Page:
The great bingo revival has started in Lake Tahoe


When Rusty Reams takes the stage to host a bingo game, he wears a vintage tuxedo with a felt tip over his thick curly red hair. A pair of enveloping Pit Vipers protects his eyes. He keeps his handlebar mustache neat. An entourage surrounds him: go-go dancers (“BINGO-go dancers”, says Reams) sparkle with golden glitter and a DJ plays a soundtrack of funk, disco and soul.

Reams is the host and reverend of the Great Bingo Revival, a version of bingo that evokes a 1970s game show. A glass bowl spits out balls, each labeled with a number that Reams calls the crowd. He dances. He mixes some improvisations. He shakes his tambourine.

Then someone gets up, waves their card and shouts the magic word: BINGO.

The Great Bingo Revival started late at night in North Lake Tahoe around 2012. But over the past five years or so, Reams has spread the bingo gospel, as he likes to say, all over California and around the world. He played on a cruise ship sailing to the Bahamas. It has a midnight Sunday night slot at festivals like Dirtybird Campout and Lightning in a Bottle. Backstage, VIPs walk past a red velvet rope to sip champagne in the limousine that travels with the Revival. Some of Silicon Valley’s biggest tech companies have hired him for corporate retreats. He graced the San Francisco scene at clubs like the Monarch and the Great Northern. He told me he hosted a game of bingo at an ideas conference called Summit in 2018, the same day as speakers like Al Gore, Eckhart Tolle, and Ram Dass.

“We specialize in one brand of motivational bingo,” Reams told me in August when I called him at his home in Alpine Meadows, just north of Lake Tahoe. “You know, part bingo card and part life coach. You should feel like you can do anything with your life afterwards.

Reams continued, “What I’m offering is something very different, it’s a lot more funk, rhythmic, soul oriented.”

Reams is the reverend behind the Great Bingo Revival, which he describes as a culture of disco, funk and rhythm.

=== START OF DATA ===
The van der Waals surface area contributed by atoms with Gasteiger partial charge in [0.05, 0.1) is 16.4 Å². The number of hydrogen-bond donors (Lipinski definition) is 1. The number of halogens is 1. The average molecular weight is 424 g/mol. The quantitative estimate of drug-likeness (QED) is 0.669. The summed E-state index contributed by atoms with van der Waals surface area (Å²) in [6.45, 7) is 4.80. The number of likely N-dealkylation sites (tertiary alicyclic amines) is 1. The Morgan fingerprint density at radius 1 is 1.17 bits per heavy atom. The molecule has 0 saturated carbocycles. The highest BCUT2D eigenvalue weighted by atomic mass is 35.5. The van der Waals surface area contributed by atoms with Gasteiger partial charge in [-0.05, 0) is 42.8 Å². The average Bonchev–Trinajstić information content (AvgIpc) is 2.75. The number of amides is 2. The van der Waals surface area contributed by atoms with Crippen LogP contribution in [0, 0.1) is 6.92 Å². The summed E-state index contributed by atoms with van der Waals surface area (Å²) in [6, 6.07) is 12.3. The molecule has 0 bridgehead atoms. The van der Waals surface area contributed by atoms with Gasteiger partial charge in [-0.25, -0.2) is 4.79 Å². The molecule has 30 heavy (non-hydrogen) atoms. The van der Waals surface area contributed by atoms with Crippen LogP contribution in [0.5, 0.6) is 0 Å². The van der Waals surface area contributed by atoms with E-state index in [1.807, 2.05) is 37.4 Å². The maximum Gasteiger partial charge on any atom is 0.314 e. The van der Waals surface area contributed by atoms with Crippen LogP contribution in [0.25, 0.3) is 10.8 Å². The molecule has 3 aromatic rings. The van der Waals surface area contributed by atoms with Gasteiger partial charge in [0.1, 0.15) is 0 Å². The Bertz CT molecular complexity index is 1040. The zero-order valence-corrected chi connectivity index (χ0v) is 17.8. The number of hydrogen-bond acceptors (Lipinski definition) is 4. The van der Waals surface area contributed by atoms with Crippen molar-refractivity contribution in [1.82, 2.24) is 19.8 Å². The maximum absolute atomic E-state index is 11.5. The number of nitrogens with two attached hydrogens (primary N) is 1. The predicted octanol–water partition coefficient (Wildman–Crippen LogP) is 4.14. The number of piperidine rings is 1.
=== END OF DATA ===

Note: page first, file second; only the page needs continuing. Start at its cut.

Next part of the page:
Ryan Salm / Special at SFGATE

Long before Reams became the Reverend of Bingo, before the International Bingo Federation named him Best Bingo Caller of 2017 (although, when I was checking this story, Reams told me it was actually a prank. ), he was just another skier in Tahoe.

But Reams’ call to a life of bingo really begins on his 30th birthday, which he spent in Eugene, Oregon. While celebrating his birthday solo, he ended up in a pub that was hosting a casual match on Monday night. Reams got a bingo card, started playing, and ended up winning. On stage to collect his prize, he told the announcer it was his birthday, and the whole crowd sang happy birthday to him. It was then that he says he realized that bingo could be so much more than a game that people in nursing homes play – it was a way of feeling a part of something. bigger, an icebreaker for meeting people and creating camaraderie. Bingo could be a blank canvas to go wild. Reams imagined it as a party.

A few years later, Reams was serving tables at a Tahoe restaurant and skiing as much as he could. This is around the time I met him. We both worked at Jake’s on the Lake, a lakeside restaurant in Tahoe City, and like most of the restaurant staff, skied as much as we could.

Reams rented a room from one of the restaurant’s managers for $ 400 (a pretty standard rate ten years ago, but now rooms in Tahoe easily cost triple that amount.) At breakfast, Reams said he convinced the manager to let him organize a bingo night. It would be a fun, family-friendly event that catered to Jake’s clientele, but also something the people of Tahoe could possibly participate in.

“I didn’t know anything about bingo,” said Ryan Rambo, who worked with us at Jake and is a longtime friend of Reams. “He was telling me his big vision for this thing, and honestly, I was a little skeptical. I was like, really? Bingo? “

Rambo was a quick convert, however. Now he makes regular appearances on stage with Reams as a DJ. He described the event as an embodiment of Reams’ personality.

“It’s an explosion of rhythm, funk and soul,” continued Rambo. “It’s a 70s game show that meets wild party and fabulous prizes. And it’s just a little unpredictable. You don’t know what’s going to happen.

For these inaugural games, Reams went to Pass It On Thrift in Tahoe City to research prizes he could give out to the winners. As Reams says: “We don’t give prices. We offer surprises.

A winning prize at Great Bingo Revival can be anything, and I mean anything (except cash). Reams donated a wedding dress, sex toys, one-piece snowsuits, funky art he finds in thrift stores, trashy romance novels, a cardboard cutout from Fabio, fur jackets . He even offered a car: an old-fashioned Subaru circa 1998 – a model ubiquitous around Tahoe. He bought the Subaru from a friend for $ 69.69 and painted it gold. When he gave the car to a bingo game, go-go dancers were dancing on the hood and roof.